Taken together, according to Jewish scholar Judy Klitsner, they suggest a strong emphasis on “the human drive for indivisibility,” one born, in this instance, out of fear that, if they do not stand united, they will be conquered and scattered across the earth. Thus, they collectively summon each other: “Come, let us build us a city and a tower.”
Note that the city is mentioned before the tower, and it is referenced three times in the text, while the word “tower” appears only twice. Their fear of dispersal can only be calmed by walling-off the outside world. This reading of the story is reinforced when God obstructs the building of the city—but makes no reference to the tower—and then gives the town a pejorative name while attaching no label to the edifice.
All of this is quite interesting, but it doesn’t answer the question: Why is God angry with the inhabitants of this city? Aren’t their united efforts to protect themselves laudable given the world in which they live?
The answer lies in what appears to be a redundancy—but actually is not—in the first verse of this story: “And all the earth was one language, one set of words.” The Hebrew term for “words,” devarim, can mean words, deeds, or things such as “ideas.” This implies, according to the 19th century Jewish scholar Naftali Tzvi Yehuda Berlin, a strict ideological consensus among the people, one that countenanced no deviation, no doubts, no questioning.
Thus, what they sought was not unity but uniformity, which manifested itself as a coercive society that wanted only to make a name for the group, which would then become the name by which each of them would be known. The tower’s purpose was to give advance warning of a threatened intrusion by foreigners who might corrupt their culture and belief system.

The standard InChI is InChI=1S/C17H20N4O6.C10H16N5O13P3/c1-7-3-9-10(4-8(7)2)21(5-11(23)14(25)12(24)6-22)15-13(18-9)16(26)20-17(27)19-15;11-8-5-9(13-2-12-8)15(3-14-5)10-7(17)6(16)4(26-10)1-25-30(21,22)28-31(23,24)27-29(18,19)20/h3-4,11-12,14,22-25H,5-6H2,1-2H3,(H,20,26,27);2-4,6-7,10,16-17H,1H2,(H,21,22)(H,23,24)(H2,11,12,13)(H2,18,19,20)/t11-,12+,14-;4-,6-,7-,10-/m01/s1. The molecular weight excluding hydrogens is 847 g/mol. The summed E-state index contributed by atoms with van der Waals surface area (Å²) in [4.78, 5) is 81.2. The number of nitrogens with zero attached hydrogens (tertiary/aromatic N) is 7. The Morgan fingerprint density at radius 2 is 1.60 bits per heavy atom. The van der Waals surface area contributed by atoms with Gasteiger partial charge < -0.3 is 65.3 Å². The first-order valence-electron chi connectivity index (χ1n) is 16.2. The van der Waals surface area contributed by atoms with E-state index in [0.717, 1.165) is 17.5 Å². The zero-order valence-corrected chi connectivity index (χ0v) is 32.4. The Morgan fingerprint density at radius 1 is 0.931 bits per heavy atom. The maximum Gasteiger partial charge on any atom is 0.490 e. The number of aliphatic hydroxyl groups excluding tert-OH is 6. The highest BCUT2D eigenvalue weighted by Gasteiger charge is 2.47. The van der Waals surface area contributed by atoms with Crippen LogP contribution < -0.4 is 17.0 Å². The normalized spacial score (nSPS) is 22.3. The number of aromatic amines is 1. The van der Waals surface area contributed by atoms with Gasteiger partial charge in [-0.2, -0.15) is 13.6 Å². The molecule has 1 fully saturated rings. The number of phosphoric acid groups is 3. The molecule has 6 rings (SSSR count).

Note that the first call to the people is to simply come and build bricks of clay and “burn them hard,” a slow, arduous and tedious exercise—but they are not told why. Only later are they informed of the purpose of this activity: to build a city and a tower. Keeping them in the dark as to the details of the enterprise minimizes their role and significance. Sacrificing their individuality at the altar of conformity is a small price to pay, they believed, for security.
As Latter-day Saints, we can see the similarity between the behavior of the inhabitants of Babel and the plan offered by Lucifer in the pre-existence before the great council in heaven. No wonder God is furious. Their behavior threatens his chosen plan and goes against everything he has thus far done and commanded, as chronicled in the first ten chapters of Genesis.
He created man and woman after his own image, who, after partaking of the forbidden fruit, “became like one of the gods, knowing good from evil.” Critical to the Father’s plan for his children is their development as unique individuals, even though their agency would inevitably result in transgressions and the need for a redeemer to atone for their mistakes. But even a rebellious individual has more in common with God than a mindless member of a human herd. Having been effaced as individuals, the inhabitants of Babel lost both their agency and their ability to covenant with the Father.
The denizens of this city also flouted the Lord’s command to “be fruitful and multiply, and fill the earth and subdue it,”one that he repeated to Noah and his sons after the floodwaters had receded. With their disobedience, they forfeited their right to choose where and how they would fill the earth; thus, they were scattered and their languages were confused so as to constrain their ability to reunite and restart their efforts to build a coercive, monolithic society.